How Radioisotopes Are Used in Medicine Today
The medical industry has made large advancements since the beginning of society. Vaccines have made it possible to say goodbye to specific diseases. We’re all living longer and healthier lives thanks to modern medicine.
Radioisotopes are one aspect we need to thank. Since their discovery in the early 1900s, researchers have been finding more ways to use them. So, how are radioisotopes used in medicine today? That’s an excellent question, one we briefly delve into below. Keep reading to explore the world of radioisotopes and nuclear imaging.
What Is a Radioisotope?
Radioisotopes are species of chemical elements formed through the natural decomposition of atoms. Radioisotopes are also known as radioactive isotopes. The medical industry highly regards radioisotopes, even though radiation exposure is typically harmful; however, using radiation in specific applications is critical to diagnosing and treating diseases.
How Are Medical Radioisotopes Made?
Scientists can use two methods to create medical radioisotopes. One technique is flooding materials with neutrons in a reactor. They can also form from protons in an accelerator known as a cyclotron. A critical part of radiopharmaceuticals is radioisotopes. Some medical facilities have cyclotrons on campus to create radiopharmaceuticals with short-lived lives.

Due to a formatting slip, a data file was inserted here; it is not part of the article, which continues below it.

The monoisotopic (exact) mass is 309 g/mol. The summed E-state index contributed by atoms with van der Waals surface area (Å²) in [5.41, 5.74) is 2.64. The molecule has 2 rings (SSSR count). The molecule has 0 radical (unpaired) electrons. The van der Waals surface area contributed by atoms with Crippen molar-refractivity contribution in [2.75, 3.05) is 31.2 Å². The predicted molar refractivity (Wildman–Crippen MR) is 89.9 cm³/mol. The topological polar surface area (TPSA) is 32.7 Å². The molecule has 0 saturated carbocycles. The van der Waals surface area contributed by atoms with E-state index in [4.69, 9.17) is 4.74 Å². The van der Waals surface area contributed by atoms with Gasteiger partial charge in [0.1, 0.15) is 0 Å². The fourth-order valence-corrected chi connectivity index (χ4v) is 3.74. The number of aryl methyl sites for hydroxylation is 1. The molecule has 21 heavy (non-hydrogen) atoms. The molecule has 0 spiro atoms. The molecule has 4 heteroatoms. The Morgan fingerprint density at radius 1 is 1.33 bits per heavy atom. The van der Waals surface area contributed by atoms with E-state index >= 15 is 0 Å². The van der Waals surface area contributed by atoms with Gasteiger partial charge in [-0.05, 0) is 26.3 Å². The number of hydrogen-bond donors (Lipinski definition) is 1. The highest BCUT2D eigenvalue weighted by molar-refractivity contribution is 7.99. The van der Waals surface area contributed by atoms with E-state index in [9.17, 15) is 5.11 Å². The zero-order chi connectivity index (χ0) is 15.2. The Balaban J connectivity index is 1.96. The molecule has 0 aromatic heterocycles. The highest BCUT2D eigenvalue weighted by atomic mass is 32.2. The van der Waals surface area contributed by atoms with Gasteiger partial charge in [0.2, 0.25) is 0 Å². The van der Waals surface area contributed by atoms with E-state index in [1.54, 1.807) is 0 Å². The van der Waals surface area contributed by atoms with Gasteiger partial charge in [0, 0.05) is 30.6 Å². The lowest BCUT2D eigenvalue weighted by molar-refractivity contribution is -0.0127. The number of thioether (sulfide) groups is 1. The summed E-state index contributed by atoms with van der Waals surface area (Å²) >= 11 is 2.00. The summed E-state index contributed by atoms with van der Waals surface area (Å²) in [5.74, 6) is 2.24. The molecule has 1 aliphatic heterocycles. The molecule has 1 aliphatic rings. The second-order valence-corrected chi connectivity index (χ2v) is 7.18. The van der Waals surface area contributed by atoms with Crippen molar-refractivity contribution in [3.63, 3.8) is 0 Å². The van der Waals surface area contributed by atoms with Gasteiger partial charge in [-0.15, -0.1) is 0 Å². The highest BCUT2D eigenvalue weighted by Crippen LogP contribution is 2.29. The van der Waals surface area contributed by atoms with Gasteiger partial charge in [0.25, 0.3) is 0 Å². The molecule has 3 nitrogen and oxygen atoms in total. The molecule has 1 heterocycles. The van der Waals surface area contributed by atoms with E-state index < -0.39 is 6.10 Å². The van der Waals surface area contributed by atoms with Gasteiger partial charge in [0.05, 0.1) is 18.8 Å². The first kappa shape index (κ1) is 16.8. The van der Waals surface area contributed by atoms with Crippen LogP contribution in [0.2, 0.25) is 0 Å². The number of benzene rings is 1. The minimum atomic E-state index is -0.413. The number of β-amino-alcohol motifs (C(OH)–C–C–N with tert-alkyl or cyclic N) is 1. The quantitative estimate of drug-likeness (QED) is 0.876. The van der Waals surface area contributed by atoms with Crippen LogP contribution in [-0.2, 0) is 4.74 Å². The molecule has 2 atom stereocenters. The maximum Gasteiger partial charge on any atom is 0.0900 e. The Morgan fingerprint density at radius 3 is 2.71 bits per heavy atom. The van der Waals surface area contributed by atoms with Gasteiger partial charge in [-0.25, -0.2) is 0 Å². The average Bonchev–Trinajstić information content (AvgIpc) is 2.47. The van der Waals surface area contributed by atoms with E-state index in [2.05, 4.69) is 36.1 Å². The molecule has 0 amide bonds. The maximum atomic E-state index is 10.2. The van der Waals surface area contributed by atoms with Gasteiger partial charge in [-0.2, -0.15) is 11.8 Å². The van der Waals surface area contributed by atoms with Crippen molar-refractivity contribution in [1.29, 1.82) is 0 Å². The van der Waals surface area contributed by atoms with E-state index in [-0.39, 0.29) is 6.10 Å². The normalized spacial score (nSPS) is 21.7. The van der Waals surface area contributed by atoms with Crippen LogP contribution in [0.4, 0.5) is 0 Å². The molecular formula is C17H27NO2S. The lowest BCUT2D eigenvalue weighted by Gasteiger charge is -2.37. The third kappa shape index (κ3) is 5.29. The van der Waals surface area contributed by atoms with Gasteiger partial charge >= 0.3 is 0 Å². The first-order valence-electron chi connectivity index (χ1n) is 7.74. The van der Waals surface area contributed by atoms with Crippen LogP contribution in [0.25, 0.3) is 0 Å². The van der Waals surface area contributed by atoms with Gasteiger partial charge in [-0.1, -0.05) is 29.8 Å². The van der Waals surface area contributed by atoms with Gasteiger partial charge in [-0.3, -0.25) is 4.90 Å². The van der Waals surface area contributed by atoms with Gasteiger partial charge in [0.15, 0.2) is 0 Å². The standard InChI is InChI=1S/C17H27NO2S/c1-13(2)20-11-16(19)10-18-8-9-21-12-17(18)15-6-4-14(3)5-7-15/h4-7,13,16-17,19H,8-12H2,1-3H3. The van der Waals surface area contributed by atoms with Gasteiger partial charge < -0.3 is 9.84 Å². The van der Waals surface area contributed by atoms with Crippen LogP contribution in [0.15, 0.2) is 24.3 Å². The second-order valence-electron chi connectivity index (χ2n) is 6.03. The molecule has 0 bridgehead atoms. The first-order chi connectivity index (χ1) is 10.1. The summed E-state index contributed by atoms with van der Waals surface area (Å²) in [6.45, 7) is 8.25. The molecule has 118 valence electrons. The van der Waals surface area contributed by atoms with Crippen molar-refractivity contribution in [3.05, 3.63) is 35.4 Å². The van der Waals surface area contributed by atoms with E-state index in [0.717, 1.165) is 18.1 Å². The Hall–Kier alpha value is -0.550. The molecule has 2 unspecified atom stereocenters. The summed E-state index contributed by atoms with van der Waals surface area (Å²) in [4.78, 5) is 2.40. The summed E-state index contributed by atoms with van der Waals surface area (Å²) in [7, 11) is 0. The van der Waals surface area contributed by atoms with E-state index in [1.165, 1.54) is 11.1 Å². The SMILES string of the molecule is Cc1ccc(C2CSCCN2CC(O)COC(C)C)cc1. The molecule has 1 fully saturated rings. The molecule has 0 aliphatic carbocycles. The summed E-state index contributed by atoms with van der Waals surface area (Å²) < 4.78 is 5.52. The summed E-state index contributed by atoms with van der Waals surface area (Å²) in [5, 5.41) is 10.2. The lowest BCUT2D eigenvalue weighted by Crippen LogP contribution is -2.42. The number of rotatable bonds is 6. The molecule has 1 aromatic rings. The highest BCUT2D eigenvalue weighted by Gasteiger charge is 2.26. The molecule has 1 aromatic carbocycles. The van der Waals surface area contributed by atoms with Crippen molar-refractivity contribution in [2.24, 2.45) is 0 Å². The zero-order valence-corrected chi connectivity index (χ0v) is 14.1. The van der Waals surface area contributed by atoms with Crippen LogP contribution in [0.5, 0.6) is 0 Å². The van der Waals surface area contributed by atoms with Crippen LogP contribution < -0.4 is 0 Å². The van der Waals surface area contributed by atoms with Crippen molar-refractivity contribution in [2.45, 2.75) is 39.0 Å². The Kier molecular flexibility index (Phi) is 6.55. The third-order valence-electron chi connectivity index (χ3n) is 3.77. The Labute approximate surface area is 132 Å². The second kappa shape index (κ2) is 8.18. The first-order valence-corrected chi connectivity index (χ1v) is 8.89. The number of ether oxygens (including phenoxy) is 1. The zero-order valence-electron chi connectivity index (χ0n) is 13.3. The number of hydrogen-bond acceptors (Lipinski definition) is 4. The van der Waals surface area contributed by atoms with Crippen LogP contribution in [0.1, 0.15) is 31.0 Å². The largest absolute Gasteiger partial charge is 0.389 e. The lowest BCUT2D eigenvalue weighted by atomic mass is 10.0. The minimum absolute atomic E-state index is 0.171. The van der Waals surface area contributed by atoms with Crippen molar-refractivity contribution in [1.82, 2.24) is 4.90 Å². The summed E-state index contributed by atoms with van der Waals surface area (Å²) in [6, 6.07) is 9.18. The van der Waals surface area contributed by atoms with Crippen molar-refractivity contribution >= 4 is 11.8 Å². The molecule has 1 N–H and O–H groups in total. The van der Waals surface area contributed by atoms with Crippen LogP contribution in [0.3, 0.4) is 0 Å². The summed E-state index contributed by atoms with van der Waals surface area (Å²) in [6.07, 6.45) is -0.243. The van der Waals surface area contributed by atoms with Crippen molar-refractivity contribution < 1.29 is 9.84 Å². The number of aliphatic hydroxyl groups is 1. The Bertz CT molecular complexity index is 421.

More About Radiopharmaceuticals
A radiopharmaceutical is a pharmaceutical molecule with a radioisotope tracer attached. Each patient is different; therefore, medical professionals carefully select and administer the proper amount of radiopharmaceuticals to ensure the patient’s safety. The pharmaceutical will gather in tumor tissue or a particular organ after entering the body. The attached radioisotope will start breaking down and producing specific radiation amounts used to treat injuries and diseases or diagnose an individual.
These tracers, either injected or taken orally, will allow various imaging methods to capture the emitted radiation. These techniques include positron emission tomography and single photon emission computed tomography. These images enable physicians to inspect blood flow to particular organs. They’ll also examine bone growth and organ function. Radioisotopes start decomposing before the radioactivity can cause harm to protect patients.